Oh I most definitely will wait and then cull. Now I have a reason to keep my babies even longer. :celebrate
 

BreanneRN

Crowing
Jun 8, 2017
1,043
2,005
252
Central CA
Well, so far the respondents have all been experienced people who have been breeding a long, long, time, so their quality is (most likely) really high, i would imagine. Undoubtedly, they have eliminated a lot of problems or bought birds from people who had already, like missing toes, poor melanism, excessive feathering, lack of turquoise in the earlobes, twisted beak/crossed beak, atypical combs/big messy irregular combs, breakthrough color leakage, and hopefully, bad disposition. I have no idea where you are starting from or where your foundation stock came from, but if you have any of those things, they will not get better with age and they are some of the things I have seen in birds claimed to be "show quality" (buyer beware). Maybe you post some pics of your birds?
 

NNYchick

Crowing
Jun 15, 2017
1,338
2,258
251
Harrisville, NY
I’m a newbie too with only 2 year in so far. I don’t show and only have played a little bit with breeding. As im still learning A few things that have really helped me is 1) get a copy of the ABA or APA standard and study the first 30 pages, silkie SOP, and the description of the variety you want to start with. 2) join the American Silkie Bantam Club lots of information on breeding and showing, study pictures of birds that have actually won at sponsored events will help give you an eye for what your looking at when comparing what you read in the SOP. And get you familiar with the names of the serious silkie people 3) be very careful with the information you find on social media like Facebook a lot of misinformation being regurgitated. I like the group silkies pure and simple 4) if someone tries to sell you show quality eggs or chicks run any respectable breeder knows there is no such thing, they are hatching out hundreds of eggs to get a couple worthy of the show cage. Instead they should talk about their show experience, what faults in their birds they are working on and what attributes their birds have in order to help you figure out if their lines are going to work towards your goals.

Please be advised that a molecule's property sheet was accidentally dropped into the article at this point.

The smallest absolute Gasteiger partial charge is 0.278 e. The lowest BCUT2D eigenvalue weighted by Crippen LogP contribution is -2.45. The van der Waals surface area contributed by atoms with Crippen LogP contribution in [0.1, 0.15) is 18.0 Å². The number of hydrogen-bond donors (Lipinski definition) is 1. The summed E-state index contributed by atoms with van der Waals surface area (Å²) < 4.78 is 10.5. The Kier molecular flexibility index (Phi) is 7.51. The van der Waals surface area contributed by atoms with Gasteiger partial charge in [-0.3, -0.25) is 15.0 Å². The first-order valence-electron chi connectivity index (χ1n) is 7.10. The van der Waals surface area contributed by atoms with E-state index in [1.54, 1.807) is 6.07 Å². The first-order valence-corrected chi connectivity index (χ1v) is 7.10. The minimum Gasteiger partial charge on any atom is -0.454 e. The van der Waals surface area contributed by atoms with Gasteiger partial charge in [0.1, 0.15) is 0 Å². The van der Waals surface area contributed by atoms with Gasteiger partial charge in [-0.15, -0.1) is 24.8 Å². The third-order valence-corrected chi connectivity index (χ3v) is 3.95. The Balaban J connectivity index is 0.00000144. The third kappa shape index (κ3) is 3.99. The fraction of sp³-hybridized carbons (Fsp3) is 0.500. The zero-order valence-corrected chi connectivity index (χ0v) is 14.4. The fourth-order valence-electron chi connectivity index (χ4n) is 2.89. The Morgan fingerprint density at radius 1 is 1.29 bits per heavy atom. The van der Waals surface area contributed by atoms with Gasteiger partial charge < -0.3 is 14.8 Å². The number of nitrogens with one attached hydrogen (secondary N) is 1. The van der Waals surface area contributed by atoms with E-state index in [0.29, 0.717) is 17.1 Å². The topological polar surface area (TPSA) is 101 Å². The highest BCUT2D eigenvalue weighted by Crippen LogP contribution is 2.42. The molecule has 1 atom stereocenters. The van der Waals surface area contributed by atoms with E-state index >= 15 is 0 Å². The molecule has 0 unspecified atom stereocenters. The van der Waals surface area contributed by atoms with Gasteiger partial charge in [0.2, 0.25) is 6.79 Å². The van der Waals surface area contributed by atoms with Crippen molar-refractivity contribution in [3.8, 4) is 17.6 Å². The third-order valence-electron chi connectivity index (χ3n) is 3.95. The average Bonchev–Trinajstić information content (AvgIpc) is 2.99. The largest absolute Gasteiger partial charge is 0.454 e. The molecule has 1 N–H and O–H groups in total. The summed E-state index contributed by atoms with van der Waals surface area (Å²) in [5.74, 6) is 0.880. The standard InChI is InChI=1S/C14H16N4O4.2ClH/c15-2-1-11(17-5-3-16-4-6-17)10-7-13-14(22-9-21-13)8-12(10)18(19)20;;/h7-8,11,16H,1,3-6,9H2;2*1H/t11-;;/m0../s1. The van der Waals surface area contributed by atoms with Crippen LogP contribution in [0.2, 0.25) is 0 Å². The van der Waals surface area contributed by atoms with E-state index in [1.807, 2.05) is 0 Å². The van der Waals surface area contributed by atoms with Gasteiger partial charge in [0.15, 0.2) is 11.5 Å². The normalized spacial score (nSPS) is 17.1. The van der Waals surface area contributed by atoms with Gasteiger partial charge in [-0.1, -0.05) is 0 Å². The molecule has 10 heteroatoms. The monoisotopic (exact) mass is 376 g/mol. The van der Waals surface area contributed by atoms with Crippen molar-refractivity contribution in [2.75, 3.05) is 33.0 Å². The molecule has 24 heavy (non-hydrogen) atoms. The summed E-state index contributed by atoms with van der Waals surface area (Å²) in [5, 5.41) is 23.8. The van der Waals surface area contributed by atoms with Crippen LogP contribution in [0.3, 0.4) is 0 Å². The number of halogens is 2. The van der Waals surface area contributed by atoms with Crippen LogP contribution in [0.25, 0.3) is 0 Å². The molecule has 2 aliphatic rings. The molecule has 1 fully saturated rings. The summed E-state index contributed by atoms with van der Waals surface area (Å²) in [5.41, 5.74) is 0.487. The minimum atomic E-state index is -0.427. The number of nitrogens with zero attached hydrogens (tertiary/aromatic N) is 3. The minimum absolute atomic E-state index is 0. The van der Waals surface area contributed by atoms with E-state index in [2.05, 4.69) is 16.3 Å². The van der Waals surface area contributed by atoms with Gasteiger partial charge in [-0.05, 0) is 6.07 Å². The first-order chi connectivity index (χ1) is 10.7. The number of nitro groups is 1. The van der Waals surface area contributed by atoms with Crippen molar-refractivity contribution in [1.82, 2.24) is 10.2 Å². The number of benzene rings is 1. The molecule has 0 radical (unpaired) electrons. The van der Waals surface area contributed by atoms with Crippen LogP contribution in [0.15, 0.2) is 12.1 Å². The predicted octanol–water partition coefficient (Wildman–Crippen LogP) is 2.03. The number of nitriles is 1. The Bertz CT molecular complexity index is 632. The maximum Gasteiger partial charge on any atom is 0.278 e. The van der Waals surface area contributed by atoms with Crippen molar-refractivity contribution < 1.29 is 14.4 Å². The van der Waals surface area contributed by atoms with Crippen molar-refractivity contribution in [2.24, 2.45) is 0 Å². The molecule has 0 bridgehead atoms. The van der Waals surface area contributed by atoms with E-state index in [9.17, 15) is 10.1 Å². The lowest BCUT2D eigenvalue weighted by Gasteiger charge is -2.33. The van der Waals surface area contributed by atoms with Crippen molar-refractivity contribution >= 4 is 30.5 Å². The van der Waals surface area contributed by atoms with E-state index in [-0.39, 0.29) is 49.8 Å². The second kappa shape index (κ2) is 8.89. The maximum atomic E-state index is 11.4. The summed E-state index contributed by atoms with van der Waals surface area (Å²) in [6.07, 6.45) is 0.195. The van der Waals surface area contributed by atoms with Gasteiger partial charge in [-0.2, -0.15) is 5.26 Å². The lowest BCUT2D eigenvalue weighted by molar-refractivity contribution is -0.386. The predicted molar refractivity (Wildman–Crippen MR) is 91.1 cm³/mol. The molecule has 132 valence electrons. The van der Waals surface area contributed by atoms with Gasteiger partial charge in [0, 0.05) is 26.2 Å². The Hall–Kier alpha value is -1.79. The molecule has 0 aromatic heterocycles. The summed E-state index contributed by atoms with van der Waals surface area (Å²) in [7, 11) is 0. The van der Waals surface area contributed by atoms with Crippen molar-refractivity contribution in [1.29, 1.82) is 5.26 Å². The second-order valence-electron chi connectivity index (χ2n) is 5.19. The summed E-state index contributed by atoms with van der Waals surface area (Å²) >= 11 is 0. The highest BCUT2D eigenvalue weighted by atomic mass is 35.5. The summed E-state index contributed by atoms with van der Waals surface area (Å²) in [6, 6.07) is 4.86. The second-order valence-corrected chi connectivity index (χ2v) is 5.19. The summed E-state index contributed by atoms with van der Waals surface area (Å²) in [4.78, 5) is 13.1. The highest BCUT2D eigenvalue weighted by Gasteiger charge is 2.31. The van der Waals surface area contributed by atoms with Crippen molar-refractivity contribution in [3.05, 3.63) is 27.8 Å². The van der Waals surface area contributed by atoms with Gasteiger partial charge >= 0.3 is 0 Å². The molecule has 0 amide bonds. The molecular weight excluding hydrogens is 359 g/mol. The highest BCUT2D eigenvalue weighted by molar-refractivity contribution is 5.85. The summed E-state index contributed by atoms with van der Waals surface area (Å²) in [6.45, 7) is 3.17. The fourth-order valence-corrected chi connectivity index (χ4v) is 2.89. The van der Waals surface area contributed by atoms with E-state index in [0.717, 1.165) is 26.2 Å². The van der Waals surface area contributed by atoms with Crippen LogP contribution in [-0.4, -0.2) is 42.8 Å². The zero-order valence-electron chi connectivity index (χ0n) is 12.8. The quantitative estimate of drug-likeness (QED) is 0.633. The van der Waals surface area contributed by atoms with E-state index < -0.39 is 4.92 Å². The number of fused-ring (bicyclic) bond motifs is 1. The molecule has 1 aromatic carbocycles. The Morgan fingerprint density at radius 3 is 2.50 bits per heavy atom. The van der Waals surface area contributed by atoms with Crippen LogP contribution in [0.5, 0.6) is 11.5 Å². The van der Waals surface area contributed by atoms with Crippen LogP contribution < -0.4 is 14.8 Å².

Remember there are no perfect birds every bird has something that needs to be improved on for the next generation but knowing how to spot that and learning how to fix it will give you a big leg up. Most breeder birds wouldn’t do well at a show but mated correctly could produce a show bird.
 
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BreanneRN

Crowing
Jun 8, 2017
1,043
2,005
252
Central CA
I’m a newbie too with only 2 year in so far. I don’t show and only have played a little bit with breeding. As im still learning A few things that have really helped me is 1) get a copy of the ABA or APA standard and study the first 30 pages, silkie SOP, and the description of the variety you want to start with. 2) join the American Silkie Bantam Club lots of information on breeding and showing, study pictures of birds that have actually won at sponsored events will help give you an eye for what your looking at when comparing what you read in the SOP. And get you familiar with the names of the serious silkie people 3) be very careful with the information you find on social media like Facebook a lot of misinformation being regurgitated. I like the group silkies pure and simple 4) if someone tries to sell you show quality eggs or chicks run any respectable breeder knows there is no such thing, they are hatching out hundreds of eggs to get a couple worthy of the show cage. Instead they should talk about their show experience, what faults in their birds they are working on and what attributes their birds have in order to help you figure out if their lines are going to work towards your goals.
Remember there are no perfect birds every bird has something that needs to be improved on for the next generation but knowing how to spot that and learning how to fix it will give you a big leg up. Most breeder birds wouldn’t do well at a show but mated correctly could produce a show bird.
Really excellent advice! :goodpost:
 

Gilded Feather

Songster
May 21, 2019
164
257
116
KY-WV line
Well, so far the respondents have all been experienced people who have been breeding a long, long, time, so their quality is (most likely) really high, i would imagine. Undoubtedly, they have eliminated a lot of problems or bought birds from people who had already, like missing toes, poor melanism, excessive feathering, lack of turquoise in the earlobes, twisted beak/crossed beak, atypical combs/big messy irregular combs, breakthrough color leakage, and hopefully, bad disposition. I have no idea where you are starting from or where your foundation stock came from, but if you have any of those things, they will not get better with age and they are some of the things I have seen in birds claimed to be "show quality" (buyer beware). Maybe you post some pics of your birds?
Oh I most definitely will post pictures of them... some day. Lol I get the idea to go out and take some time to do so but inevitably end up doing the complete opposite. Right now I’ll have to clean some faces as I’ve been giving them fermented feed. But once they’re ready for their close ups I will make sure to come back and have opinions be made on them. :)